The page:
(3) There is some ambiguity in clause 2 of the decree. It is not clear whether in drafting the decree it was intended that the third defendant should also be held to be jointly and severally liable. The learned counsel for appellant relied on a decision in Topanmal v. Kundomal Gangaram, : AIR1960SC388 , where it was held that when the decree is ambiguous, it is the duty of the executing court to construe the decree, and for the purpose of interpreting the decree when its terms are ambiguous, the court would certainly be entitled to took into the pleadings. The pleadings in the case and the judgment were looked into and it is clear that the relief asked for against the third defendant was only as regards item 4. It does not also appear that the trial court intended to make the third defendant liable for the entire mesne profits. As the decree is ambiguous, the real intention can be ascertained. The contention of the learned counsel that it was not intended to make the third defendant liable for the entire decree has to be accepted. In Sheobalak Singh v. Achutanand Singh. : AIR1943Pat80 it was held that though a decree for mesne profits was passed against all the judgment debtors jointly and severally, if, in substance, the decree was against the various judgment debtors for their shares of the mesne profits, the whole amount cannot be recovered from one judgment debtor alone. Even in the absence of any direction in the decree, it was held that the executing court should apportion the amount of mesne profits leviable from each of the judgment debtors. The Patna High Court relied on a decision of the Privy Council in Gurudas Kundu v. Hemendra Kumar, ILR Cal 1: AIR 1929 PC 300 , where their Lordships observed that it would be the height of injustice to hold a defendant liable for mesne profits which he had not got but somebody else got. The two decisions were sought to be distinguished by the learned counsel for the respondent by relying on a decision in Sudarsan Prasad v. Jadunandan. : AIR1947Pat42 . It was held in that decision that the decree was intended to be joint and several, as all the defendants were trespassers and all of them intended to enjoy the property. The facts are not applicable to the present case.
(4) In the result, I agree with the contention of the learned counsel for the appellant that the decree cannot be construed as a joint and several decree. The third defendant can only be liable to the extent of his enjoyment of item 4, that is, Rs. 10 per annum.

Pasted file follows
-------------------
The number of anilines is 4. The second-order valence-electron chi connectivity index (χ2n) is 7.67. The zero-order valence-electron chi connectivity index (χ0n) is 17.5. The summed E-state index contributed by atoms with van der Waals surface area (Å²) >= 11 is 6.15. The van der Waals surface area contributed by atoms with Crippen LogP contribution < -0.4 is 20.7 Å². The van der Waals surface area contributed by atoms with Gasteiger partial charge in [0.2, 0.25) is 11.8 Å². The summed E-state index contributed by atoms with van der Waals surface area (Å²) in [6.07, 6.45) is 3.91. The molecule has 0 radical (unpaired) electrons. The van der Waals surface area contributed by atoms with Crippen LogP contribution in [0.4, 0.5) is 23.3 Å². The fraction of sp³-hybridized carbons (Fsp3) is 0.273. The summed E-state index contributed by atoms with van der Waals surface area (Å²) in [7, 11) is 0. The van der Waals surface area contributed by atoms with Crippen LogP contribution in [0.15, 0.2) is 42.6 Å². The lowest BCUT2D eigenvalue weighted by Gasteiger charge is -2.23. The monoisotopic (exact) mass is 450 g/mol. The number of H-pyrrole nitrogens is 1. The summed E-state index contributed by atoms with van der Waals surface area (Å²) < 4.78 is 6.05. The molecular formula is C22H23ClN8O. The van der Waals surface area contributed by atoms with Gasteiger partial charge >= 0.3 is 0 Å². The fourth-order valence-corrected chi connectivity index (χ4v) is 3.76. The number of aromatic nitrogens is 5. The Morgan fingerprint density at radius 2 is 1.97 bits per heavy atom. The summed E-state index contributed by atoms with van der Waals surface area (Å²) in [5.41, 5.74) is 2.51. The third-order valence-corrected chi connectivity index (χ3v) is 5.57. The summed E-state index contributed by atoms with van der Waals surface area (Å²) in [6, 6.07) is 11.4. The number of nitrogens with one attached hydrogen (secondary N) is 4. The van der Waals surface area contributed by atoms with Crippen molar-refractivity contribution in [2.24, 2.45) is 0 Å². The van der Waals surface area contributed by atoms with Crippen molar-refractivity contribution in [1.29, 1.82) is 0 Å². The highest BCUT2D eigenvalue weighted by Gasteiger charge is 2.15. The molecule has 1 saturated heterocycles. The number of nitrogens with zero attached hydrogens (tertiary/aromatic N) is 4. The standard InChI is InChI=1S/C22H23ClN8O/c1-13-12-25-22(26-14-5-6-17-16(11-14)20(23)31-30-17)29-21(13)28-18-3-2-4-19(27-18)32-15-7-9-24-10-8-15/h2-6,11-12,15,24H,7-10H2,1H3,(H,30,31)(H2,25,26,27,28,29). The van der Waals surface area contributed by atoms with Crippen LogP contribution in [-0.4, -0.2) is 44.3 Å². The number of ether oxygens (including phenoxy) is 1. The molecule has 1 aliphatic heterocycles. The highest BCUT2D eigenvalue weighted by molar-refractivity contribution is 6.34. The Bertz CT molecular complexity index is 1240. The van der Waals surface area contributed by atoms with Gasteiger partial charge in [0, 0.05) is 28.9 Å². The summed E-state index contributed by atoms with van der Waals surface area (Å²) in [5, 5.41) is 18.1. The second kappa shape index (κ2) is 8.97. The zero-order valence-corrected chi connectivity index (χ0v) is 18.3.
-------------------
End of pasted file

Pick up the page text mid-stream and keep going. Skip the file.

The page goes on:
(5) Mr. Hariharan, learned counsel for the respondent, submitted that the appellant is barred by res judicata from denying his liability, as this contention was put forward in the several execution petitions taken by the decree-holder. The learned counsel is not able to produce any execution petition in which execution was levied for the entire mesne profits against all the defendants. Therefore, it can not be said that the appellant is barred by res judicata.
(6) It was further contended that the order in I.A. 669 of 1961, wherein the petition for amendment of the decree was refused, would operate as res judicata. The court refused to amend the decree on the ground that the decree was in conformity with the judgment. So far as that decision is concerned, it would operate as res judicata, but the reasons given for the decision are not res judicata. It is open to the appellant to ask the executing court to construe the decree as it stands.
(7) In the result, I find that the third defendant is liable to pay mesne profits at the rate of Rs. 10 per annum from 3-12-1953, the date of plaint, to the date of delivery of possession, 20-1-1956. So far as costs are concerned, it is stated that the third defendant appellant has paid the entire costs. The order as to payment of the costs against the third defendant will stand and he will not be entitled to recover the costs paid. No costs throughout in these proceedings. No leave.
(8) Appeal allowed.